My GoodReads: Fall 2014

Now that the first marking period is officially behind us, my ninth graders and I are now fully immersed in our independent reading endeavors. As of the first week of November, my 80+ freshman have read more than 225 books, with titles ranging from the hot Maze Runner series to other popular YA titles like Thirteen Reasons Why.

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Wordle of the most popular titles that my 9th graders have read so far this year.

I’ve tried, as much as I can, to keep up with my students and read along side them. Young people can never have enough models for reading, as I was reminded time and again at the NCTE conference last weekend. And if reading along side my students means that I get to read—and as a former English major and self-professed book nerd—I welcome the opportunity to spend time with as many good books and interesting characters as I can.

In no particular order, here are the books I’ve read this past fall:


While I enjoyed them all, I have to say that among my favorites was Emily Murdoch’s If You Find MeA PA Young Readers Choice nominee this year, the novel tells the story of fifteen-year-old Carey and her younger sister Jessa, who were abducted by their mother and taken to the woods where they lived for years, with virtually no contact with the outside world. While the narrative itself was engaging, for me, the voice was what I found most compelling in this novel.

With the very notable exception of the Harry Potter series, I’m not much of a fantasy fan. But Leigh Bardugo’s Shadow and Bone was magical. The story of two orphans, one of whom denies her destiny as one of greatest Grishas of her time (in Bardugo’s world, a Grisha is a person with special supernatural abilities), Shadow and Bone had the power to transport me to another place. It’s also the first in a trilogy, so I’m looking forward to stepping back into the world Bardugo has created.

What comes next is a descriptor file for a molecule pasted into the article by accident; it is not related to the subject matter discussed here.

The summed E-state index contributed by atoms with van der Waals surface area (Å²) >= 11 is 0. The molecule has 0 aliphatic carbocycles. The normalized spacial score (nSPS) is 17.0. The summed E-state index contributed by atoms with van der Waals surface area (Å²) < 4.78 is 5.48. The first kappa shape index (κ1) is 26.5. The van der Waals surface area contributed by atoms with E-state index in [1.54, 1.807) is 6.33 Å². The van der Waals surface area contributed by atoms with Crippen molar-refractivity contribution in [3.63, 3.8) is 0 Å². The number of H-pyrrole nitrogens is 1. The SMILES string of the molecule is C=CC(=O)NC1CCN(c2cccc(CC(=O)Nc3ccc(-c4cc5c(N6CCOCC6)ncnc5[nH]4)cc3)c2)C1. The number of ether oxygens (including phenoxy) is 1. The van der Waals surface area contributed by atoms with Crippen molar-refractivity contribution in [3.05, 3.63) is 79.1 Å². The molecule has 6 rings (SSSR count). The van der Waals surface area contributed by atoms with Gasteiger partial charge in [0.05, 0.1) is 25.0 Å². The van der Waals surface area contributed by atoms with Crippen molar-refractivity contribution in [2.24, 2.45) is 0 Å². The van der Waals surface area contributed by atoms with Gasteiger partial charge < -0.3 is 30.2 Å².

tell the wolvesEvery once in a while, a book will not only surprise me, but just take my breath away. As much as I’ve enjoyed all the books I’ve read recently, Tell the Wolves I’m Home by Carol Rifka Brunt stands heads and shoulders above the rest. A fellow teacher and friend recommended the book to me last weekend, and although I knew nothing about the novel (I hadn’t even heard of it), his recommendation was so glowing that I couldn’t resist.

And I’m so glad that I didn’t.

Beautifully written, Tell the Wolves I’m Home tells the story of 14-year-old June Elbus just after her favorite uncle—and best friend—passes away from AIDS. It’s 1987, so the AIDS scare can’t help be an important part of the context of this coming-of-age story. That said, the story is very much centered on June, her grief over the loss of her uncle, and her tumultuous relationships with her older sister Greta and their “absent” parents. I can’t remember the last time I read a novel that got the voice of its protagonist so right. It’s one of those books you put down and can’t believe that the characters aren’t real.

I was overwhelmed by this book… and in the best possible way… the way that sometimes only the best literary experiences can move us.